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A Few of My Favourite Things!

Saturday, January 14, 2006

Strasbourg's Christkindlemarkt

Strasbourg, a city that used to belong to Germany but is now part of France, is well known for its French-German cuisine. In addition to hosting France's oldest Christmas market, this lovely city is also the birth place of Christmas trees, the tradition of cutting and decorating of which began in the 1600s.

Having heard about the beauty of their hometown from P & S, who are themselves currently living in Australia, we decided to spend the week before Christmas here. We stayed in a quaint and extremely pretty section known as La Petite France, whose timbered houses could have come straight out of a fairy tale. I felt like Gretel (of Hansel & Gretel fame) and was mightily tempted to try breaking off bits of the gingerbread-like houses to see how they would taste! La Petite France can be accessed by any one of the many bridges that cross the Ill River. In the photo below, you will see the pedestrian bridge that has been roped off and rotated 90 degrees to allow the boat through:

The most well-known Christmas market in Strasbourg is probably the one held under the imposing gaze of St Nicholas cathedral, but it is by no means the only one. We visited at least five other markets around the city area, some small and others large and one, the Bredel Market, which sold nothing but bredel (cookies), kugelhopf and pain d'epice.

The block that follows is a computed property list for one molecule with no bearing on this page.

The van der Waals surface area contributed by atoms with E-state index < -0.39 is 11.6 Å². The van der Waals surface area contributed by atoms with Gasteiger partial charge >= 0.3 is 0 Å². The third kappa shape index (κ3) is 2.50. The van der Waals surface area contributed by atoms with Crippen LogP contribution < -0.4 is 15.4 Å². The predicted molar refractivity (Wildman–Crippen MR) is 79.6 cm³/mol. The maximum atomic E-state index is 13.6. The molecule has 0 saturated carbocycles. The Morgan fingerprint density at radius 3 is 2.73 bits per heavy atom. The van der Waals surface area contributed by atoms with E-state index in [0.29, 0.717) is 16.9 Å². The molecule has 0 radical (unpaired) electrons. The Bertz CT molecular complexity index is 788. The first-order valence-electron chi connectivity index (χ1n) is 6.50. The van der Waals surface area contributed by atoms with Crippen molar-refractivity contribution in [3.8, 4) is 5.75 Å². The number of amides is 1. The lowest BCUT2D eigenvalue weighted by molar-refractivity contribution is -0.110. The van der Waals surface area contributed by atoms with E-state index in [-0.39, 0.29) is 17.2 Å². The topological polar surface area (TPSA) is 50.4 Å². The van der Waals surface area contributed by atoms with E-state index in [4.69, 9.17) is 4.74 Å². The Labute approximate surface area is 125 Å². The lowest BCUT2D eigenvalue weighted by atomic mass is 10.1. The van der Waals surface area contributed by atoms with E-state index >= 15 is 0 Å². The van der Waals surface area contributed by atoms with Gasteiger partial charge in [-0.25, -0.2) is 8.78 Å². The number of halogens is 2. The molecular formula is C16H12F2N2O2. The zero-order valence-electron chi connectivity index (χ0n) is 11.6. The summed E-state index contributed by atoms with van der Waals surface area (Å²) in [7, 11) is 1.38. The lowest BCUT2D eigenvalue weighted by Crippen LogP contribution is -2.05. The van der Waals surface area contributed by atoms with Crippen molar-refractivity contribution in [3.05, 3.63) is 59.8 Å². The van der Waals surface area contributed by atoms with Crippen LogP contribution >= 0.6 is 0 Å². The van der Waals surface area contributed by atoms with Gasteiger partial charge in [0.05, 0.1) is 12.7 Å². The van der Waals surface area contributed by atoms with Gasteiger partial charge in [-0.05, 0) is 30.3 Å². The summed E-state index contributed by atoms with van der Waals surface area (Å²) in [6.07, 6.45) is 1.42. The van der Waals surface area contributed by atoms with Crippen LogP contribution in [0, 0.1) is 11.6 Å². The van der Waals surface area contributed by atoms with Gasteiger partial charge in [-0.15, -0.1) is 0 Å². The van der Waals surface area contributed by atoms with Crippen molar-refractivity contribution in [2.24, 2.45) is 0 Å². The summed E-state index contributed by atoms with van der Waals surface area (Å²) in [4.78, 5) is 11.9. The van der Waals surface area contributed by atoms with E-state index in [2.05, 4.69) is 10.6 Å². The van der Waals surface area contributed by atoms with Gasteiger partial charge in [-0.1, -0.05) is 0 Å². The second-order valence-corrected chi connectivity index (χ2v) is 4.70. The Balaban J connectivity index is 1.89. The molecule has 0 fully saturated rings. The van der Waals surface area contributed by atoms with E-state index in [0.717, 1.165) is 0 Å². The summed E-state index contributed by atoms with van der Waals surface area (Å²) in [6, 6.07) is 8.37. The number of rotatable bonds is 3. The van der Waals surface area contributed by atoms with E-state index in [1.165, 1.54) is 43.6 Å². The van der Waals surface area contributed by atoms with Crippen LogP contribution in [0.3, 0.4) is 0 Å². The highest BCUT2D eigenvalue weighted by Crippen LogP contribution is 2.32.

We spent our time in Strasbourg wandering the streets, especially the elaborately decorated ones around St Nicholas (one had Baccarat chandeliers hanging overhead for the length of it). We drank vin chaud, pomme d'epice or jus d'orange chaud and ate crepes, the most delicious of which was the one served with lashings of caramel made with salted butter. Here's a picture of the Raclette Crepe that A had for lunch:

We also had to try the Alsatian Tarte Flambee, also known as Flammekueche, a thin crust pizza topped with with bacon, onion and a creamy fromage blanc that is baked in a wood-fire oven (thanks for the suggestion, Fab!):

At the other end of the market, we spotted rows and rows of Christmas trees that were being sold to residents to put up at home & to decorate:

One of my favourite sights was of the men capturing the trees and trussing them up like prisoners:

We also spotted another type of Christmas tree but unfortunately we didn't think one would make it home whole:

Gingerbread decorations and other goodies:


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